Boeing’s third-quarter financial results exceeded expectations, leading the company to raise its outlook for the full year — and leading investors to bid up Boeing’s share price.
Adjusted earnings per share amounted to $3.58, which was nearly 4 percent higher than the Zacks Consensus Estimate and 37 percent higher than the year-ago figures. Total revenue was $25.1 billion, 4 percent higher than last year’s third quarter.
Boeing updated its guidance for 2018, raising its revenue projection by $1 billion to the range of $98 billion to $100 billion. Projected earnings per share got a similar boost, rising 60 cents to the range of $14.90 to $15.10.
“With growing markets and opportunities ahead, our team remains intensely focused on growth, innovation and accelerating productivity improvement to fuel our investments in the future,” Boeing CEO Dennis Muilenburg said today during a conference call with reporters and analysts.
On the plus side, Boeing pointed to higher-than-expected margins on 787 Dreamliner jet sales and strong operating performance on commercial aircraft production programs. The company also scored a hat trick for defense contracts, winning the Air Force’s go-ahead to build T-X training jets and MH-139 helicopters, as well as the Navy’s nod for MQ-25 drone tankers.
Boeing took a $691 million charge to cover investments related to those contracts, which was partially offset by the $412 million benefit of a tax audit settlement.
There was also a $176 million charge related to delays in delivering the Air Force’s KC-46 tanker. Muilenburg said the first deliveries were now on track for the fourth quarter, reiterating a schedule he laid out earlier this month at the GeekWire Summit. Boeing has absorbed more than $3 billion in cost overruns on the fixed-price KC-46 contract.
Muilenburg said Boeing was making progress on supply-chain snags that resulted in a logjam of unfinished 737 jets at its Renton factory this summer. “We’re continuing to ramp up on our recovery plan,” he said.
Sixty-one 737s were delivered in September, which helped Boeing catch up on its target of producing 52 of the single-aisle jets per month. Muilenburg said all the production indicators were “trending in the right direction,” and he expected the backlog to be cleared by the end of the month. The monthly production rate is scheduled to rise to 57 sometime next year.
— The Boeing Company (@Boeing) October 24, 2018
During the quarter, the mix of jet deliveries trended more toward widebody 777 and 787 jets, which provide bigger profit margins and helped keep Boeing’s revenue projections on track. Boeing said its order backlog has grown to a value of $491.2 billion, including more than 5,800 commercial airplanes.
The company is also moving ahead with its next-generation 777X widebody: The first ground test airplane was rolled out of Boeing’s Everett plant last month. The first flight tests are set for next year with delivery on track for 2020, Muilenburg said.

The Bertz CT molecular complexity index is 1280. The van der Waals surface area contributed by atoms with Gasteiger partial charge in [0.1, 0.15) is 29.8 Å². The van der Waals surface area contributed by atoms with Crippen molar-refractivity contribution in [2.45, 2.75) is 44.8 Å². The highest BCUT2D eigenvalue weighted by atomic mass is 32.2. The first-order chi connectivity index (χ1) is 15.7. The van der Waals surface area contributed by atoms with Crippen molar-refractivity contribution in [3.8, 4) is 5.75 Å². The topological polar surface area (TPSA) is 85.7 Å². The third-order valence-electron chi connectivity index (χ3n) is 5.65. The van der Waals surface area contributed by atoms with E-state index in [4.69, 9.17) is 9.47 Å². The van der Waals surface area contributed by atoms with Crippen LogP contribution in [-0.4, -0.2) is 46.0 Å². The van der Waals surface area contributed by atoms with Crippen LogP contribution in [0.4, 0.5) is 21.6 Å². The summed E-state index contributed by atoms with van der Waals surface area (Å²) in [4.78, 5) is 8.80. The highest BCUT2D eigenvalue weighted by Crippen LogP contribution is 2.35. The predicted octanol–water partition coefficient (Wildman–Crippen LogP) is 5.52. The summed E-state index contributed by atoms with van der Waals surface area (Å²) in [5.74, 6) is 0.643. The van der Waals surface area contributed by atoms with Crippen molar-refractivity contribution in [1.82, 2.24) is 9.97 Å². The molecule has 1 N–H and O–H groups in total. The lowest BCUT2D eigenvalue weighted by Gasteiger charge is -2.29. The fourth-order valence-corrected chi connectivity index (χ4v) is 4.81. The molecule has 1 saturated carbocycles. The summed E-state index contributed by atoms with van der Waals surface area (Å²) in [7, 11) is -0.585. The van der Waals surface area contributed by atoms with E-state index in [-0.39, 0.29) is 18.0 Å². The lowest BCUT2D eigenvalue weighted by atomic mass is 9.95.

Boeing Global Services, which was launched as a standalone business unit only last year, scored a strong quarter as well, with revenues rising 14 percent year over year.
Muilenburg emphasized the long-term view in today’s remarks. On the trade front, he noted that China is projected to have a strong need for passenger jets in the years ahead, and the Trump administration recognizes how important aerospace exports are for the U.S. trade balance.
“There are strong reasons in both the U.S. and China to have a healthy, prosperous aerospace industry,” Muilenburg said.
On the defense front, Muilenburg said Boeing’s bids on the T-X, MQ-25 and MH-139 contracts were made with an eye toward capturing franchises that could bring in $60 billion for Boeing in the decades ahead.
Earlier this week, Lockheed Martin CEO Marillyn Hewson said her company would have lost more than $5 billion if it tried to match Boeing’s bids. But Muilenburg suggested that any losses in the short term would be made up by profits over the long run.
“Think of applying a commercial mindset to franchises that are measured in decades,” he said.
Even though the newly won defense contracts are fixed-price, Muilenburg said the projects are “fundamentally different” from the fixed-price KC-46 tanker program that created so many cost-overrun issues for Boeing.
He pointed out that the KC-46 was still on the drawing boards when Boeing won that contract. In contrast, Boeing has already started flying its T-X prototypes (with Muilenburg taking a turn in the cockpit) and has already conducted extensive ground tests of its prototype MQ-25 drone tanker.
Boeing’s share price was up more than 3 percent at midday, at times rising above $362, but fell back somewhat to close at $354.65 due to a broader market selloff.
Update for 2:20 p.m. PT Oct. 25: This story has been updated to reflect the ups and downs of Boeing’s share prices. The closing price on Oct. 25 was $363.77.